Officers in the Ukiah Police Department won honors for the last year including a pair who helped a man who collapsed in a grocery store parking lot. The Daily Journal reports officers Alex Cowan and Patrick Infante were at the Lucky supermarket last July in the 500 block of East Perkins Street for reports of the man down. Paramedics were called to the scene by the two officers who found the man with a “weak pulse, shallow breathing and unresponsive.” The two officers used an automated external defibrillator on him. He was then taken to a hospital. Apparently, he did have some sort of heart condition. Chase Rigby was Officer of the Year as well for his daily duties within the department, working to remove illegal drugs from the street and find stolen vehicles too.

There’s been loads of reports throughout Northern Calif. of overdoses from methamphetamine pills laced with Fentanyl. According to the Mendocino County Public health Officer, Fentanyl can take many forms, as a pill, in powder or liquid and is highly addictive. Dr. Coren says even a small dose can easily be fatal. So the Mendocino County Public Health and Mendocino County Behavioral Health & Recovery Services (BHRS), Substance Use Disorders Treatment (SUDT) are working to help residents addicted to opioids and remind them of the dangers of substance use. The county reminds it has resources to help anyone wanting it. They can call 707-472-2624. Also if you think you may have ingested the substance, please reach out immediately to your local emergency room, or call 911. And if you have some, to avoid physical contact with the substance and please contact your local law enforcement.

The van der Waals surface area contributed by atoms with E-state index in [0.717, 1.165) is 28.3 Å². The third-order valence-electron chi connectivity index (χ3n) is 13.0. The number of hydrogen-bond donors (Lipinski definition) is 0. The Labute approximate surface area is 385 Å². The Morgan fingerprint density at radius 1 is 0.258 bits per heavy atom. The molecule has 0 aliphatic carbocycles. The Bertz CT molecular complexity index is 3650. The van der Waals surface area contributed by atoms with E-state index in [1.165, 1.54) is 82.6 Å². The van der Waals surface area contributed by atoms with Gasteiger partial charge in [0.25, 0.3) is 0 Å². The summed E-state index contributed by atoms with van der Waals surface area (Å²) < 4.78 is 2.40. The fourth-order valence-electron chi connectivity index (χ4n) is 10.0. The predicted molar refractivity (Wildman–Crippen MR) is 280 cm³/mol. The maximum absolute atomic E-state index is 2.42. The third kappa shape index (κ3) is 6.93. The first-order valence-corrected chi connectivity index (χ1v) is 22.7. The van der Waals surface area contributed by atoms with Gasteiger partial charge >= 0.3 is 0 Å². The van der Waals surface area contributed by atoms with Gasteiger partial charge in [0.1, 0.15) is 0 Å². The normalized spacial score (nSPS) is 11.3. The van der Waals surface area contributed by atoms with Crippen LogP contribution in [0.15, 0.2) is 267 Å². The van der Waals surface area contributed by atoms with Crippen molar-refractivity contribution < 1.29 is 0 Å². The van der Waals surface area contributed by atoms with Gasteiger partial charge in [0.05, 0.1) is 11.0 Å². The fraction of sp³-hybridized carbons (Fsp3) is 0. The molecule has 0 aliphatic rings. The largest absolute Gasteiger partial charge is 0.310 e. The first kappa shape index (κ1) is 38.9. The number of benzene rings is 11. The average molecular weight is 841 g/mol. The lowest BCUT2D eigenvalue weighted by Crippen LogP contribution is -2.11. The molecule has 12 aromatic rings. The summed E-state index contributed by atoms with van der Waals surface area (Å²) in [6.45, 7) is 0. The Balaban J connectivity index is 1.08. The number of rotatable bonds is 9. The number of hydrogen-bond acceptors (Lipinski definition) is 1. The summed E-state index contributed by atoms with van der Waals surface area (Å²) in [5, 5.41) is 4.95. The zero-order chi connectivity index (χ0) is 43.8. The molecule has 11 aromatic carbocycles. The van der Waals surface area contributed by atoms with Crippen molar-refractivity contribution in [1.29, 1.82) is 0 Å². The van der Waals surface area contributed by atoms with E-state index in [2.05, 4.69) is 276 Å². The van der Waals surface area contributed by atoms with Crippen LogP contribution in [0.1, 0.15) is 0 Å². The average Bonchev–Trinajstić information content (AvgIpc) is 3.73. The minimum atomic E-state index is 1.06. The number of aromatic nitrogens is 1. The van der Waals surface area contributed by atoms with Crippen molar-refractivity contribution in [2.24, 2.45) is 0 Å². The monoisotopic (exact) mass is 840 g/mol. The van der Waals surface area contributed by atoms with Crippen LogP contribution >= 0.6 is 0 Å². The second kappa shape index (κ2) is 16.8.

The Lake County Public Health Officer says the demand for coronavirus vaccines is waning. Dr. Gary Pace at the Board of Supervisors regular meeting Tuesday saying they’re not filling all available vaccine appointments. He says now that we’re using the state’s website to find an appointment, it may be due to that, because it’s been confusing switching to the state’s MyTurn vaccination appointment system. As of this week, those over 50 years old are eligible, but there were technical issues Tuesday causing some to not be able to get an appointment. He did say however that the supply is improving and the county should do outreach to those who may be hesitant to get the vaccine.

A bill has been introduced in the Calif. Legislature after the mass shootings a week apart in Colorado and Georgia. Assemblymember Jesse Gabriel has introduced the measure requiring law enforcement to use guns manufactured with microstamping technology showing a unique mark on bullet casings linking them to a specific firearm. The bill, if it passes, would follow another from 14 years ago requiring all new semiautomatic pistols be made with that microstamping technology. But it’s apparently not taken seriously because there have been no new handgun models since then.